Machinetalk explained Part 3: Technologies

This blog post is a continuation of my Machinetalk explained series describing the concepts and ideas behind the Machinetalk middleware.

This part is about the technologies and building blocks of Machinetalk ZeroMQ, Protobuf and DNS-SD over mDNS.

The previous parts are:

Message Transport – ZeroMQ

Machinetalk uses ZeroMQ as a transport library which is an asynchronous low-latency messaging library developed by iMatix.

iMatix authorizes the ZeroMQ library under the terms of the GNU LGPLv3 open-source license.

ZeroMQ is not only a networking library but also a concurrency framework. The messaging middleware abstracts the underlying networking protocols and provides socket communication over different transports, including in-process, inter-process, Transmission Control Protocol (TCP) and several multicast protocols.

Compared to other messaging middleware, ZeroMQ provides a lower level of abstraction. This leads to an overall smaller footprint and code as well as binary size compared to similar middleware solutions

. Basically, the ZeroMQ API is similar to Unix domain sockets.

The messaging library provides a small set of transport dependent Quality of Service (QoS) parameters. However, it is important to know that ZeroMQ does not provide application level QoS features. The reason stated in the ZeroMQ documentation is the following: “Implementing QoS on middleware level (as done in most messaging systems) proves inadequate once physical network issues are taken into account.”

. This design decision is a fundamental difference to middleware alternatives such as DDS.

As pointed out by Woodall analyzing the messaging library as middleware for ROS2, ZeroMQ is not a complete middleware solution to be used out of the box. It is required to combine it with assisting serialization and service discovery libraries to use it to create a complete middleware for distributed systems.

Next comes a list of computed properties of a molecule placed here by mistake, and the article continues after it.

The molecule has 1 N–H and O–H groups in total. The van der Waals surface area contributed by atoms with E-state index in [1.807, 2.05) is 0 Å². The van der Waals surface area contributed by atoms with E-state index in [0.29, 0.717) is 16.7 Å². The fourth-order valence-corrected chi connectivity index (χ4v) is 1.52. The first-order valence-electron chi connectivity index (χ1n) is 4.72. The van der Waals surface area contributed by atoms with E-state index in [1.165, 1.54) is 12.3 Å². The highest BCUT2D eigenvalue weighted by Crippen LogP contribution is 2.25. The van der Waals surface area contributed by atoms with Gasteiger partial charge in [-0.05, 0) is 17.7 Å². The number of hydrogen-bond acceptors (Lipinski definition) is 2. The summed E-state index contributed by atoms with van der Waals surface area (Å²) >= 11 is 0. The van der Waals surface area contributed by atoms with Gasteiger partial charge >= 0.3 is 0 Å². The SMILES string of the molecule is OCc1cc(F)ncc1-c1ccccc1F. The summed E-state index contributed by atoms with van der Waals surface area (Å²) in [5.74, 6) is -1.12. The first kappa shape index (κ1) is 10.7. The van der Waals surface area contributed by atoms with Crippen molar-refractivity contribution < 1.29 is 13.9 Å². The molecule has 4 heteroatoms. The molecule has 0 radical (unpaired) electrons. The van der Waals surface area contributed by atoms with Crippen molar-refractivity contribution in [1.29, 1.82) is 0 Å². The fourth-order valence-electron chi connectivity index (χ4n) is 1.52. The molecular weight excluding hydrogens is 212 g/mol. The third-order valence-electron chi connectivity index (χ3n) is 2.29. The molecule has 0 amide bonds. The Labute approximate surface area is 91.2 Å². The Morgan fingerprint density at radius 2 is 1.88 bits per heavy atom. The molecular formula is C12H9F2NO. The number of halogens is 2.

Similar to other messaging libraries, ZeroMQ provides different N-to-N networking patterns to connect sockets. The two networking patterns used in Machinetalk are the 1-to-1 ROUTER-DEALER pattern and the N-to-N PUB-SUB pattern (see the diagram below).

zeromq_patterns_overview-svg

The ZeroMQ ROUTER-DEALER pattern is a particular form of the request-reply messaging pattern that enables completely asynchronous communication between service provider and service consumer. Each dealer socket has a unique identity that the router can use to return messages to the corresponding destination nodes. Moreover, using the internal addressing mechanism it is easily possible to chain several router sockets to create a message broker.

zeromq_brokers-svg

The ZeroMQ PUB-SUB pattern uses message topics. A topic is a string describing the context of a message. A subscriber can subscribe to one, many or all topics at the same time. Depending on the transport either subscriber or publisher nodes filter the message topics.

ZeroMQ uses prefix matching and does not support wildcard or regular expression matching. Multicast transports provide no methods for the subscriber to communicate with the publisher. Therefore, topic filtering happens on the subscriber side. However, Source-Specific Multicast (SSM) transports provide better scalability for multiple subscribers compared to unicast transports since the distribution of
packages is managed by network interfaces and routers

.

In case an unicast transport such as TCP is used, ZeroMQ provides ways of informing publishers about subscribers subscribing and unsubscribing from topics. Machinetalk uses this feature is used for syncing purposes.

The popularity of web applications has increased in the last few years. Therefore, it seems only logical to provide a way for web applications to use Machinetalk. ZeroMQ is not available natively for web browsers. Thus, Machinetalk uses a message broker that bridges ZeroMQ connections to WebSockets, which is a standardized web technology.

Message Serialization

For data serialization, Machinetalk uses Protocol Buffers (Protobuf). “Protocol buffers are a flexible, efficient, automated mechanism for serializing structured data”. Google has developed Protobuf for in-house use in communication protocols and persistent data storage. Moreover, the specification and tools have been open sourced with version two of the Protobuf library.